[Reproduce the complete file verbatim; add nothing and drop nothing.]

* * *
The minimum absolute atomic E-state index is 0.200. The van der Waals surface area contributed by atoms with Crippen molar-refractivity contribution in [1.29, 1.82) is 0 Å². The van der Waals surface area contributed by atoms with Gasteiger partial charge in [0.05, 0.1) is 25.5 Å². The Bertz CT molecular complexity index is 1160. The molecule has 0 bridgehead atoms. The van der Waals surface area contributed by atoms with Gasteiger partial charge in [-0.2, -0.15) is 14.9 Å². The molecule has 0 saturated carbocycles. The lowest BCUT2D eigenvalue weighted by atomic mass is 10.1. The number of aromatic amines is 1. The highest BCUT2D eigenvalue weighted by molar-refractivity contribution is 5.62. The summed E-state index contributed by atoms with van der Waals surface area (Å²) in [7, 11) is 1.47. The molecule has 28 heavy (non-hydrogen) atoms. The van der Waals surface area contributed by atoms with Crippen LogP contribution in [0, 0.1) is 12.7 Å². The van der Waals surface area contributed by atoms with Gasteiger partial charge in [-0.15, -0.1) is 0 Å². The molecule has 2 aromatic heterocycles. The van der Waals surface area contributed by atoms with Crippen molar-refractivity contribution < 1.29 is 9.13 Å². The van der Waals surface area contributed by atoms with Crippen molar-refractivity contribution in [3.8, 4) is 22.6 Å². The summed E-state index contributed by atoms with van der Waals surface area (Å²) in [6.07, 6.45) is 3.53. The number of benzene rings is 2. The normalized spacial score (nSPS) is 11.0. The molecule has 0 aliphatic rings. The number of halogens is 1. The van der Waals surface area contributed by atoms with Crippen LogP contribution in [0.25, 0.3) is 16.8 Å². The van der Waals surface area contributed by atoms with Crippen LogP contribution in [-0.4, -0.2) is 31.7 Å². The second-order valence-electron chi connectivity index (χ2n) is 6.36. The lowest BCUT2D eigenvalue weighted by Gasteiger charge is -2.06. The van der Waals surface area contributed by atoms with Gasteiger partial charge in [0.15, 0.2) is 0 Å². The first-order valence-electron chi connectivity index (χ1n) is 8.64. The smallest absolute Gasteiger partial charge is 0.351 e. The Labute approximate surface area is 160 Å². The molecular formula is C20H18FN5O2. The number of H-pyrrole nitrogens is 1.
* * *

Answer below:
The minimum absolute atomic E-state index is 0.200. The van der Waals surface area contributed by atoms with Crippen molar-refractivity contribution in [1.29, 1.82) is 0 Å². The van der Waals surface area contributed by atoms with Gasteiger partial charge in [0.05, 0.1) is 25.5 Å². The Bertz CT molecular complexity index is 1160. The molecule has 0 bridgehead atoms. The van der Waals surface area contributed by atoms with Gasteiger partial charge in [-0.2, -0.15) is 14.9 Å². The molecule has 0 saturated carbocycles. The lowest BCUT2D eigenvalue weighted by atomic mass is 10.1. The number of aromatic amines is 1. The highest BCUT2D eigenvalue weighted by molar-refractivity contribution is 5.62. The summed E-state index contributed by atoms with van der Waals surface area (Å²) in [7, 11) is 1.47. The molecule has 28 heavy (non-hydrogen) atoms. The van der Waals surface area contributed by atoms with Crippen LogP contribution in [0, 0.1) is 12.7 Å². The van der Waals surface area contributed by atoms with Gasteiger partial charge in [-0.15, -0.1) is 0 Å². The molecule has 2 aromatic heterocycles. The van der Waals surface area contributed by atoms with Crippen molar-refractivity contribution < 1.29 is 9.13 Å². The van der Waals surface area contributed by atoms with Crippen molar-refractivity contribution in [3.8, 4) is 22.6 Å². The summed E-state index contributed by atoms with van der Waals surface area (Å²) in [6.07, 6.45) is 3.53. The number of benzene rings is 2. The normalized spacial score (nSPS) is 11.0. The molecule has 0 aliphatic rings. The number of halogens is 1. The van der Waals surface area contributed by atoms with Crippen LogP contribution in [0.25, 0.3) is 16.8 Å². The van der Waals surface area contributed by atoms with Crippen LogP contribution in [-0.4, -0.2) is 31.7 Å². The second-order valence-electron chi connectivity index (χ2n) is 6.36. The lowest BCUT2D eigenvalue weighted by Gasteiger charge is -2.06. The van der Waals surface area contributed by atoms with Gasteiger partial charge in [0.15, 0.2) is 0 Å². The first-order valence-electron chi connectivity index (χ1n) is 8.64. The smallest absolute Gasteiger partial charge is 0.351 e. The Labute approximate surface area is 160 Å². The molecular formula is C20H18FN5O2. The number of H-pyrrole nitrogens is 1.